Replacing Toxic Body Products
Even though I knew I could no longer use them, I had a hard time throwing out hundreds of dollars worth of department store cosmetics and more “natural” lotions, shampoos, and makeup that I had purchased (see appendix) — even ones from health food stores.
Did you know that organic and natural do not always mean healthy?
Products labeled natural or organic often contain synthetic chemicals, and even truly natural or organic ingredients are not necessarily risk-free. The global market for organic personal care products was valued at more than $7 billion in 2012, capturing the attention of consumers who prefer more natural or plant-based products (Cosmetics Design 2013). Products labeled “organic” or “natural” can contain petrochemicals, and those certified as organic can contain as little as 10 percent organic ingredients by weight or volume (Certech 2008). (6)
It took time, effort, and more money to find non-toxic, or less toxic, replacement products. Unlike my frantic gluten-substitution search, I tried not to stress as much about personal care products. I replaced the necessities, postponed researching the nice-to-have products, and ditched the rest.
Thankfully, there are more companies and entrepreneurs catering to the growing number of enlightened consumers. So do not fear — you can still wear makeup!
In general, I try to use single ingredient products when possible and sometimes refer to the Environmental Working Group’s Skin Deep Cosmetics ratings database for new products. I will change things out on my essentials list as I continue to find new or better products:
- Toothpaste – Redmond Earth Paste (unfortunately it has xylitol and clay may have metals).
- Floss – Dr. Tungs Smart Floss. I need a thicker floss than dental tape (fluoride free).
- Mouthwash – Salt water w/high quality essential oils.
- Shampoos&Conditioners – Unscented Every Day Shea. Sometimes I add in high quality essential oils like Tea Tree. I also use Moroccan Method shampoos, however, it is expensive and literally takes a quarter of a bottle to wash my long hair and not the quarter size suggestion.
- Bar Soap – Kiss My Face Aloe Vera Soap.
- Skin Moisturizer – 100% Organic, Virgin, Unrefined Shea Butter and 100%Pure Body Cream.
- Face Moisturizer – Shea butter, Jojoba oil, and Eminescence Facial Recovery oil (given as a gift).
- Lip Care – Shea butter.
- Makeup – Recently purchased liquid eyeliner and blush for special occasions from 100% Pure. but do not like some of the ingredients so still looking for non-mineral-based options. I have a list of companies from other health advocates that I will research when I get the time.
- Feminine Products – Avoid conventional pads and tampons made with chlorine, synthetic material, and toxic chemicals (like BPA, BPS, phtalates, and DEHP), GMO cotton, or bleached with chlorine is important.
- Switched to organic cotton re-usable pads and organic cotton Organyx disposable pads (or Natracare disposable pads but the adhesives are not as sticky)
- Tried a DivaCup but did not fit even after cutting the stem. May try Intimina Lily Cup (made from 100% FDA approved medical-grade silicone) and sea sponges.
- Food Grade 3% Hydrogen Peroxide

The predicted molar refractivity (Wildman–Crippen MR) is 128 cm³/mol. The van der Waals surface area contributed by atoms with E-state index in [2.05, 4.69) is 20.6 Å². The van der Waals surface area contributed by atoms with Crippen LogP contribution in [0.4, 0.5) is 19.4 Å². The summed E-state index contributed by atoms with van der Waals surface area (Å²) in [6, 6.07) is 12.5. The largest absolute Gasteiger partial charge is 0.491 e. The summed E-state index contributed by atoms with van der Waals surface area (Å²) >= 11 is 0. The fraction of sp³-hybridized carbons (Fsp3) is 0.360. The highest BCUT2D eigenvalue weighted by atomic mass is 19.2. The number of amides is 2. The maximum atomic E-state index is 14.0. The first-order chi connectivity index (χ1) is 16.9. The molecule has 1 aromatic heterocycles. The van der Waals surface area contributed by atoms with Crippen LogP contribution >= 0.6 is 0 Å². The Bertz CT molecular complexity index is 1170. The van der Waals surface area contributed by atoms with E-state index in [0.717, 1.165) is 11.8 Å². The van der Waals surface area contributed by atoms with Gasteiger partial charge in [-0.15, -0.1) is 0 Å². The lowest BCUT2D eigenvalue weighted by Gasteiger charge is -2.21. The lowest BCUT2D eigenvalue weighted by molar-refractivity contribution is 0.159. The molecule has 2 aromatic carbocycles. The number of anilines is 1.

Personal Care Products I Avoid
- Deodorant – Clean out bacteria in the body instead.
- Liquid Hand Soap & Hand Sanitizer (avoid triclosan and triclocarban).
- Perfume (avoid fragrance or diethyl phthalate).
- Nail Polish & Nail Polish Remover.
- Sunscreen – Wear hats, sunglasses, and clothing to prevent burning if I am in the sun for longer than an hour. The body needs direct exposure to make vitamin D.
- Hair Dyes (and straighteners), Gels, and Sprays.
We detected 16 potentially toxic chemicals — phthalates, triclosan, parabens, and musks — in blood and urine samples from 20 teen girls. Studies link these chemicals to potential health effects including cancer and hormone disruption. (5)
Here are 6 examples of chemicals in personal care products that disrupt the endocrine system:
- Use: Plasticizing agent used in a lot of personal care products.
- Impact: “A growing number of studies indicate that chemical family damages the male reproductive system.”
2. Triclosan & Triclocarban
- Use: Antimicrobial pesticides in liquid soap (triclosan) or soap bars (triclocarban).
- Impact: Triclosan disrupts thyroid function and reproductive hormones. Overuse may promote the development of bacterial resistance. Hard to avoid if you want to wash your hands in a public restroom.
- Use: Preservative to extend the shelf-life of products for the benefit of the manufacturer.
- Impact: Xenoestrogens, meaning they mimic estrogenic activity in the body. (Think estrogen dominance problems like PMS, menstrual cramps, etc.) They can cause reproductive and developmental disorders according to the EWG.
4. Fragrance / “Perfume” (Note: Many chemicals are not listed on products because they can be hidden under this umbrella term.)
- Use: Synthetic chemicals added to our personal care products to make them or us smell “nice”.
- Impact: Hormone disruptor
5. Formaldehyde releasers
- Use: In most nail products, and in around 1/5 of cosmetic products.
- Impact: This preservative is often inhaled and is a known human carcinogen (can cause cancer), neurotoxin, and can also cause DNA damage, and allergic skin reactions.
6. Ethanolamines such as DEA, MEA, TEA
- Use: Make lotions creamy and cleansers foamy but don’t have to be there.
- Impact: Become carcinogenic when reacting with other chemicals. e.g. DEA linked to bladder, esophagus, liver, and stomach cancers.